Emerging markets like Ukraine, Venezuela, and Argentina are grabbing the headlines. However, Mark Mobius, Executive Chairman of Templeton Emerging Markets Group, sees potential not only there but in a group of emerging markets known as frontier markets – smaller economies that may offer opportunities for investors.
Mobius, who oversees nearly $50 billion in emerging markets, believes three countries are worth a look – Romania, Vietnam, and Nigeria. In the second of a two-part interview with Talking Numbers, he gives his take on each one.
Romania is a country Mobius is quite familiar with; Templeton manages Fondul Proprietatea, a closed-end fund established by the Romanian government to compensate those who had their property confiscated during the communist regime. Fondul Proprietatea, the country's largest fund, trades on the Bucharest Stock Exchange with a net asset value of roughly $4.5 billion.
Mobius sees three things that in Romania's favor: oil resources, Black Sea access, and European Union membership. As part of the EU, Romania now has to commit itself to weeding out corruption, according to Mobius.
"All these countries that were communist were really, deeply corrupt," says Mobius. "To get out of that kind of mentality and to get out of that kind of system is not easy. You have to work at it and that's what we're doing. We're trying to bring these companies that we have in the portfolio into the modern world… And, I must say, the progress has been incredible."
The Fondul Proprietatea's results are proof of that progress, according Mobius. "The returns on this fund have been very gratifying," says Mobius. "When we listed it, the discount to its net asset value was something like 70% - 80%." The fund now trades at a 35% discount to its NAV.
Another country that is making as transition from a communist economy to a market-based system is Vietnam, a country that is still technically a "socialist republic".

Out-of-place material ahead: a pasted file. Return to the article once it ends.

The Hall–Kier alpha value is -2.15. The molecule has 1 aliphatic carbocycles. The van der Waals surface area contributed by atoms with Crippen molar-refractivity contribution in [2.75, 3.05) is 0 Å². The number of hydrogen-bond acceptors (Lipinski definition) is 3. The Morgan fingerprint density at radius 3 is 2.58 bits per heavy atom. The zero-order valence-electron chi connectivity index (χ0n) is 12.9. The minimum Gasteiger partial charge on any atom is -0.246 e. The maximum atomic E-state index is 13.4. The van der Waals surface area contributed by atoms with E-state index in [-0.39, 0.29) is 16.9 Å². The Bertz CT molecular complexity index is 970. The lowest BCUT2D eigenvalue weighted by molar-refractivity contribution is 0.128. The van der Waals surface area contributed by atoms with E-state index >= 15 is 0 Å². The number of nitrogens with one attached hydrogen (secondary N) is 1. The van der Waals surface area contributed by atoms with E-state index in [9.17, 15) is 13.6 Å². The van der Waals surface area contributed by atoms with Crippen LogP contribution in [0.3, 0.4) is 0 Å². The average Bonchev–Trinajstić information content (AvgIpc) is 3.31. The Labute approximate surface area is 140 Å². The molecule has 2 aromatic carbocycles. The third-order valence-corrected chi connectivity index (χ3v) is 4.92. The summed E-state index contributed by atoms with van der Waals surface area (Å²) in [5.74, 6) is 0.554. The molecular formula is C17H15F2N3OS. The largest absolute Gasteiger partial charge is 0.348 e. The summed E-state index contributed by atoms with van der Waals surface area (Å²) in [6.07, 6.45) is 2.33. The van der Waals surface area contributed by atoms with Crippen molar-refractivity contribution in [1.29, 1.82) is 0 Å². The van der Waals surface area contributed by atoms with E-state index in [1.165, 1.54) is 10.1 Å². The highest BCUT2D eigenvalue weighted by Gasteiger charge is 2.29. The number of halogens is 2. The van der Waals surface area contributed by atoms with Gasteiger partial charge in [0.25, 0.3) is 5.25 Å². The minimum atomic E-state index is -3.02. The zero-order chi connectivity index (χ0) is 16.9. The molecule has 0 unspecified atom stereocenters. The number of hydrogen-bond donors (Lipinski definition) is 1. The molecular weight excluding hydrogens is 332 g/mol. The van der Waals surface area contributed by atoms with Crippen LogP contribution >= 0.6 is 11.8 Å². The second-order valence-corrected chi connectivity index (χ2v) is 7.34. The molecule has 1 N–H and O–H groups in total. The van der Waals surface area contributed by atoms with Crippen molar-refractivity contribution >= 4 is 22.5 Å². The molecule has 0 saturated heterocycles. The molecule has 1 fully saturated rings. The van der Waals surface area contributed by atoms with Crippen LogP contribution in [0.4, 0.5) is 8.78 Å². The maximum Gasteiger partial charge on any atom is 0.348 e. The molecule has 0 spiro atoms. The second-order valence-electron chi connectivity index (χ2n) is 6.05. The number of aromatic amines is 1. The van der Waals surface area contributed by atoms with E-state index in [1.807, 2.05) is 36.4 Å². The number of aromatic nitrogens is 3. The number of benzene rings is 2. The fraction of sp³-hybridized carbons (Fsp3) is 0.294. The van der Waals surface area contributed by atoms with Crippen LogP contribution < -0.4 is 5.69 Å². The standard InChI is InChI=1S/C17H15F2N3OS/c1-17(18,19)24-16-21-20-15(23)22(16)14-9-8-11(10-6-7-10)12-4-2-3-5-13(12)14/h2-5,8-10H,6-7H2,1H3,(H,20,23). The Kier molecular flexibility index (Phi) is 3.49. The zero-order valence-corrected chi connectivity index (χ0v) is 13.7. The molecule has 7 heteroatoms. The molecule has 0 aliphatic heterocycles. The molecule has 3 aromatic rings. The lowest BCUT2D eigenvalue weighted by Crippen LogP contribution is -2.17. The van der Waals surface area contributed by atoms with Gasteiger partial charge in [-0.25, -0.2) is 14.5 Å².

"Very much like Romania, they're going into this transition from a communist society to a capitalist or market-oriented society," says Mobius. "There are many companies there that are very cheap. Managements are quite good. The country's growing at a fast pace."
The country's Southeast Asian location near China is also an advantage, says Mobius. "And, you've got a very hardworking, smart population."
Oil-rich Nigeria is another country Mobius sees opportunity in, particularly with it financial industry.
"You've got certain segments of the society that are doing well and are doing things properly," says Mobius. "The banks are very well-regulated. Of course, they had a banking crisis. They cracked down on the bad practices of the past and now these banks are running in a proper way."
Mobius credits banking reforms to Mallam Sanusi Lamido Sanusi, the Central Bank of Nigeria's governor who was removed by President Goodluck Jonathan last week on accusations of "financial recklessness and misconduct". But, President Jonathan's claim may have been motivated by something else; for several months, Sanusi had been leading the charge against the state-run oil company NNPC, saying as much as $50 billion were not paid to the country's treasury.
Nonetheless, Mobius is optimistic about frontier markets in general. "It's not easy," he says, "but there are still opportunities in these countries."
To see the rest of the interview with Mark Mobius on frontier markets, watch the video above.
For the Talking Numbers interview with Mark Mobius on emerging markets, click here.